Cursive: Vitriola (15 Passenger) Review | Under the Radar Magazine Under the Radar | Music Blog for the Indie Music Magazine
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15 Passenger

Oct 10, 2018 Cursive Bookmark and Share

There is a subset of Cursive fans for whom 2003’s The Ugly Organ remains one of the most vital and visceral indie rock offerings this side of the millennium. Pretty cool for said subset to scroll through the preemptive press on Vitriola and see a few mentions of it. Part of that is just staffing: Cursive frontman Tim Kasher is rejoined here by original drummer Clint Schnase. Arrangement, too: cellist Megan Siebe, who has toured with Kasher on solo outings, provides the first recorded cello to grace a Cursive record since that landmark 2003 effort. To top it off, Saddle Creek house producer Mike Mogis is back after sitting out a few releases (although the album is being released on the band’s own label, 15 Passenger).

Kasher is quick to point out that this one’s a little off-the-cuff with regard to any overarching conceptual bent. It’d be hard to outdo the actual libretto and good-and-evil-twin-brothers stuff that drove I Am Gemini (2012), after all, and these present times provide ample fodder for Kasher’s particular breed of discontent. For all his thematic turns, that breed remains pretty well-defined, musically. Kasher and crew are coming up on 25 years, and dependably go back to the well for new expressions of that caustic but tender heart.

One can count on the musicianship: the dissonant and ultimately Baroque-with-a-capital-B guitar interplay of “Ouroboros,” the descending vocal hook over textbook Cursive start-stop rhythms on “Under the Rainbow,” the Halloween guitar lines and spooky theremin dressing up “It’s Gonna Hurt” (is that the most concise song-title summation of Kasher’s whole thing to date?).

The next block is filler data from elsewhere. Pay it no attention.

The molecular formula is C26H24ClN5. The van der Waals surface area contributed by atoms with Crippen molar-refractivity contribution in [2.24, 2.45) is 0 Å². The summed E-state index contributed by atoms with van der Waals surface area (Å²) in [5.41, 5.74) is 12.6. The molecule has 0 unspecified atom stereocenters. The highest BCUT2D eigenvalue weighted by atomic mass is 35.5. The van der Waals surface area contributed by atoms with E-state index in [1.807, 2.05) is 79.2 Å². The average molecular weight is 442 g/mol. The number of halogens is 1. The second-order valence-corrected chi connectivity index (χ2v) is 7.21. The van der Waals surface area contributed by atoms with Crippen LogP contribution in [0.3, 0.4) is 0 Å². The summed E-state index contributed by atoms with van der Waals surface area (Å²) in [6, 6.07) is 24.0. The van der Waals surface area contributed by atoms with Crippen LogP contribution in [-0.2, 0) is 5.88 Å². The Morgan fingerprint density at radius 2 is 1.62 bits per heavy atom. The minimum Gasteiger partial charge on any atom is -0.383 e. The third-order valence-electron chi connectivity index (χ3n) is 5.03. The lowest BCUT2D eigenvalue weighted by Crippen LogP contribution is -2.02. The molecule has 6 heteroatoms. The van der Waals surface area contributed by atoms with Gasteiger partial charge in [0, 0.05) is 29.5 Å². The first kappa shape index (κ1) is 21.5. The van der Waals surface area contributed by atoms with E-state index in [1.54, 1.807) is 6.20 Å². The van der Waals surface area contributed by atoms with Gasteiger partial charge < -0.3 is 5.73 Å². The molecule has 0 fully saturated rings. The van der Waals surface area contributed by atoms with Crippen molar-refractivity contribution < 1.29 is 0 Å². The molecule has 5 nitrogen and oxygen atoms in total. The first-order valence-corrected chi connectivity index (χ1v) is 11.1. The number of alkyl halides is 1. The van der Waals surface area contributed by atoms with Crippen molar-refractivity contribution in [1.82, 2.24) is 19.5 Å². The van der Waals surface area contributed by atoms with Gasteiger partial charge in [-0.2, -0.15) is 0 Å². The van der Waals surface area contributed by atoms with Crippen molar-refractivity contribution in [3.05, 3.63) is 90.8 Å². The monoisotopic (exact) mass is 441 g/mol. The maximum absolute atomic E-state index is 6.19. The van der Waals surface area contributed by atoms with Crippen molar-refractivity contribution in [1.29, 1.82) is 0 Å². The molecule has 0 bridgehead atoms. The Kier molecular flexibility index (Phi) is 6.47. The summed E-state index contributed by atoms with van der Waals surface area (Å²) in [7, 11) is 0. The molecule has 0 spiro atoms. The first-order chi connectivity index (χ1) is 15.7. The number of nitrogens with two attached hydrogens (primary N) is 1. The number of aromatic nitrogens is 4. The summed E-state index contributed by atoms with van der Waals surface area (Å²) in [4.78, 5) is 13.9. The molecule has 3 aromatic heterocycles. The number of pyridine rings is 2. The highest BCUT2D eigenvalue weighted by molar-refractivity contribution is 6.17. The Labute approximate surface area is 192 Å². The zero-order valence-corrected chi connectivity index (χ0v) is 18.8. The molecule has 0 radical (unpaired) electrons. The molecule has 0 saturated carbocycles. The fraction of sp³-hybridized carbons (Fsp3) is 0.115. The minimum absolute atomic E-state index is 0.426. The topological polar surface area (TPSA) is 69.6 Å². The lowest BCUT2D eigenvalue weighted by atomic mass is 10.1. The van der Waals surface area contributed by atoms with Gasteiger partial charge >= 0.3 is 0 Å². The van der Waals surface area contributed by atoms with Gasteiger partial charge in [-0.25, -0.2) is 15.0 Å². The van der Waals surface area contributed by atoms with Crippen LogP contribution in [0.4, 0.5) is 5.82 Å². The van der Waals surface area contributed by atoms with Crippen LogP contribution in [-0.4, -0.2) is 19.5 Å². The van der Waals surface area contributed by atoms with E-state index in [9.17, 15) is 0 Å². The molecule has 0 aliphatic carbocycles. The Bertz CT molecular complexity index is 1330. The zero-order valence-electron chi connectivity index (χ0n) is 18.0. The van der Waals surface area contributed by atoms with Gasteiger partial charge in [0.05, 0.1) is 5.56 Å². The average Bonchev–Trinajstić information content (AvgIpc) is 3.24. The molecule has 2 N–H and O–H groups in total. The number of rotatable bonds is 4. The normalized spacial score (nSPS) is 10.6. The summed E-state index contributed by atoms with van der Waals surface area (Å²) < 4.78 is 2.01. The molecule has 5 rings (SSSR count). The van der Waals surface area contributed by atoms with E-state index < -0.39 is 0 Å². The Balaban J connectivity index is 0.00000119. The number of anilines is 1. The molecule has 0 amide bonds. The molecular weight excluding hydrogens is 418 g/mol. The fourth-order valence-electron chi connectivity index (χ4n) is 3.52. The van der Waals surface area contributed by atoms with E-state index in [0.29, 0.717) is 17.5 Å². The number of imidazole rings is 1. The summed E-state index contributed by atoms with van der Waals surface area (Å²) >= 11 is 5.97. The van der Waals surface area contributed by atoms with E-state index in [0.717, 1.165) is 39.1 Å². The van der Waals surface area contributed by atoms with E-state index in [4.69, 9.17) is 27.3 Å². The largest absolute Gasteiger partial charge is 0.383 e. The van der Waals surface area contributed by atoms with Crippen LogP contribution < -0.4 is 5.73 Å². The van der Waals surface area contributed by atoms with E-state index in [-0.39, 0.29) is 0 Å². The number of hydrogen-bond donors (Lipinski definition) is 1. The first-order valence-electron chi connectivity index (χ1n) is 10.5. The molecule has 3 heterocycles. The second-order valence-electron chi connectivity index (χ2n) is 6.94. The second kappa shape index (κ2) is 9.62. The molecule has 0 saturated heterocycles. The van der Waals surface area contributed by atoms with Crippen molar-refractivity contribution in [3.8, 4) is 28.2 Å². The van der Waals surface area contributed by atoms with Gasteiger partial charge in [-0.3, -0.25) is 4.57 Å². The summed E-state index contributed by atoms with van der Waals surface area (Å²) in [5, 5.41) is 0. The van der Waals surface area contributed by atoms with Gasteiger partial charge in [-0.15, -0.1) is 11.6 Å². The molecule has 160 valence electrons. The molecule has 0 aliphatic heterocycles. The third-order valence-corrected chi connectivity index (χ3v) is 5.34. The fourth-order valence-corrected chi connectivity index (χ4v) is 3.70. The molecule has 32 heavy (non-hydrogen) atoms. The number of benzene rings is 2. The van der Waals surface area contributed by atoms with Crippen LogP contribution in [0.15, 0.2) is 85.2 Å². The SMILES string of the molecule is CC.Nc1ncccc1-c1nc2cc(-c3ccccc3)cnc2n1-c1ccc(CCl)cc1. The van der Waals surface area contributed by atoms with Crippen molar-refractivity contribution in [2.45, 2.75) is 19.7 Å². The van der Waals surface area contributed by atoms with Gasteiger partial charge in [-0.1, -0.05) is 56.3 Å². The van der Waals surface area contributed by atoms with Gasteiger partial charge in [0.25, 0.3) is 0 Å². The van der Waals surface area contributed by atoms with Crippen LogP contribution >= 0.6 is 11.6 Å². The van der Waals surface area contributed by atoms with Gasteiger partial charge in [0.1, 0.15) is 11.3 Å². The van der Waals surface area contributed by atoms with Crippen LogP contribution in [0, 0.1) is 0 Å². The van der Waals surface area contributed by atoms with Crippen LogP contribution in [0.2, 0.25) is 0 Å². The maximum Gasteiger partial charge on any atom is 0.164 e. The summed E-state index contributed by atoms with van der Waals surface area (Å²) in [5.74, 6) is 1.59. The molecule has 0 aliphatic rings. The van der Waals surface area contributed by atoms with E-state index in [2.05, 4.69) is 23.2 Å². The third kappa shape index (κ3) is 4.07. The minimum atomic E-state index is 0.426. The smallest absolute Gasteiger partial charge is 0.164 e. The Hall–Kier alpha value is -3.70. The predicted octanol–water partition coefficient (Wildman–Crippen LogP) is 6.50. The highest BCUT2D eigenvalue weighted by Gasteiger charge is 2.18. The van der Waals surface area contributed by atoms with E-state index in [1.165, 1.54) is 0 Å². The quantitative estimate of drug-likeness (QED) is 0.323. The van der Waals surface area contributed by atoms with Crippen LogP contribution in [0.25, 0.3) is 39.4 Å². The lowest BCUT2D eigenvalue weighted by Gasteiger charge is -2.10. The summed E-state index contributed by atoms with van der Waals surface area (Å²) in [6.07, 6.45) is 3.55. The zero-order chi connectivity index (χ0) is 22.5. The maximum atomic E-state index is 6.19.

And yeah: it’s always gonna hurt. “Pick up the Pieces” is a plea not to surrender to deflated self-efficacy in our current political milieu (“They shit the bed/We apologize”). “Life Savings” is the anticapitalist screed (“The more you comply/The more you subsist”). And “Ouroboros” finds Kasher self-consciously eating his own tail with regard to artistry in general, just as he did onyesThe Ugly Organ. “The writer will obsess over success/Success is like the carrot on a stick/Once the writer finds it’s just a carrot/The writer takes a shit all over it.” Textbook Kasher, you might say. Meanwhile, the same tune sees Kasher at his loosest, maybe softened by that quarter-century of output. Or maybe it’s just tour van jokes. “Society has got a heinous case of crabs/Everybody’s got an itch to scratch.” May each of you find satisfaction. (

Author rating: 6.5/10

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Average reader rating: 6/10


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